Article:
Violent Crimes Increasing in Cambodia

The photo shows Phnom Penh Municipal Police standing during traffic law inspection in Phnom Penh. Photo from Phnom Penh Police Commissariat.

Economic, social and familial stress related to the COVID-19 pandemic is reportedly to blame, but solutions—particularly in terms of gun control—seem far off.



PHNOM PENH--The number of violent crimes increased significantly in 2020, with murders, suicides and weapons-based violence all rising in Cambodia. The severity of the crimes, it appears, also escalated with financial difficulties, unaddressed mental health issues and substance abuse linked to many cases.



A consistent factor throughout these crimes was that the perpetrators were men, often killing wives, daughters, lovers and then finally themselves. Other trends that emerged were that the killings seemed to be becoming bolder involving the use of firearms.



On Dec. 30, 2020, a suspect shot and killed the deputy-chief of the Minor Criminal Bureau following a traffic accident.



Phnom Penh Municipal Police spokesman, San Sok Seiha said that gun control is the same as in other countries, there still gaps.



“Some of the suspects were punished and some of them were sent to court,” he said.



In the first eight months of 2020, there were a total of 2,418 criminal offenses, but more than 700 cases of violence occurred, Chhay Kim Khoeun, spokesman of the National Police, confirmed.



Whether stemming from traffic accidents, family issues or money troubles, experts and social analysts have urged the government to pay more attention to mental health issues.



They added that other stakeholders should take part in campaigns to address mental health and alcohol consumption.



Pa Chanroeun, whose doctorate focused on social, political and moral philosophy, said that there are key factors that could explain the recent spate of violence and killings. These include the lack of mental health services available to people, the acceptability of violence among society, the ongoing economic crisis caused by the COVID-19 pandemic, along with alcohol and drug consumption.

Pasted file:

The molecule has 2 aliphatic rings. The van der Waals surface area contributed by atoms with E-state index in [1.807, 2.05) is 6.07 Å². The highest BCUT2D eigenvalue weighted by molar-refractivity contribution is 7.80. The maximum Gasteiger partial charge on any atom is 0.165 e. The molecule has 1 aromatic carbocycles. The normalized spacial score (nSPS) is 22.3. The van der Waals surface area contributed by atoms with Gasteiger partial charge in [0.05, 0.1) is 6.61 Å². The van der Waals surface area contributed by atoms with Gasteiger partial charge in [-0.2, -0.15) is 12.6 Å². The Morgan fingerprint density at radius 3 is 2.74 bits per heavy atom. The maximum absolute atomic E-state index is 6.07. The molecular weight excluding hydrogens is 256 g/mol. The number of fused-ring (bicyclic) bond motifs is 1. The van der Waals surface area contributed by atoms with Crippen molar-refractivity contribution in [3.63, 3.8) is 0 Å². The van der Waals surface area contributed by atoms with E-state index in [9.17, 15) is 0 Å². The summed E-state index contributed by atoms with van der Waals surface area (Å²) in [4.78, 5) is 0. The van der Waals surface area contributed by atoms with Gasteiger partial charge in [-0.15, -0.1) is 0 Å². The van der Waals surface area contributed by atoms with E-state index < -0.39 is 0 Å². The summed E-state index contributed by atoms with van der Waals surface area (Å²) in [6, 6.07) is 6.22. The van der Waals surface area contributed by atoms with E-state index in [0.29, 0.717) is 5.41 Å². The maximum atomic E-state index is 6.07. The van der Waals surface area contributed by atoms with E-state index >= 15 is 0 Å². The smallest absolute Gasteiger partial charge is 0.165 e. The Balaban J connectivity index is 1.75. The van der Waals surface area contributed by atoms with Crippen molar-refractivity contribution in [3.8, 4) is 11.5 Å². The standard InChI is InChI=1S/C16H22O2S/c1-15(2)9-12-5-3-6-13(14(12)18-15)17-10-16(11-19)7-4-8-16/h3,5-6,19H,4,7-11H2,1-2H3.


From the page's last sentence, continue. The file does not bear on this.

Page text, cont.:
Chanroeun warned that these issues have been exacerbated over the last the year due to uncertainty surrounding the pandemic and has led to a loss of self-control.



“To solve this problem, we need to promote education on these issues, as well as specialized prevention training for authorities—especially in relation to drugs and alcohol,” he said.



He added that besides the government, it is the role of teachers, monks and scholars to help disseminate such information, but it is up to the authorities to improve the efficacy of law enforcement.



Meanwhile, Hour Sithol—a counselor at Khmer Counseling Psycho-Education Services—said that drugs and alcohol were the key factors that needed addressing, as they contribute to more severe mental health crises.



He explained that everyone suffers from emotional or psychological crises to some extent or another, but most do not reach the point of developing a psychiatric disorder. However, he added, those problems can fester into something worse when drugs and alcohol are involved. This addition of intoxicants, Sithol warned, tends to deepen financial difficulties, which perpetuates a cycle of destruction and distress.



Many of the recent acts of violence, he said, were related to psychologically disturbed or unstable individuals placed into high-stress situations.



“Research has shown that people who watch or see a lot of pictures and videos of violent stories may tend to go that way, but similarly this sets an example for society and younger generations—it can create immense emotional trauma,” he said.



He urged the government to reduce or stop the promotion of alcohol and restrict the sale of alcohol, that is, particularly to young people and the underage. The government also has to promote mental health educational outreach programs, improve resources, services and specific strategies.



Deputy Director of human rights group LICADHO, Am Sam Ath, said that the limited level of law enforcement in Cambodia has resulted in violence to the point of death. The violence continues, he said, because victims and perpetrators settle disputes out of courts due to a lack of awareness of the legal options available to them.



He called on the authorities to enforce the law on violent crimes and educate citizens about the morality of life, including the right to protection. In particular, he urged people to report incidents of abuse and violence.



“Jealousy, family issues and financial problems—among both the rich and the poor—contribute to an endless cycle of violence,” he said.


Related Articles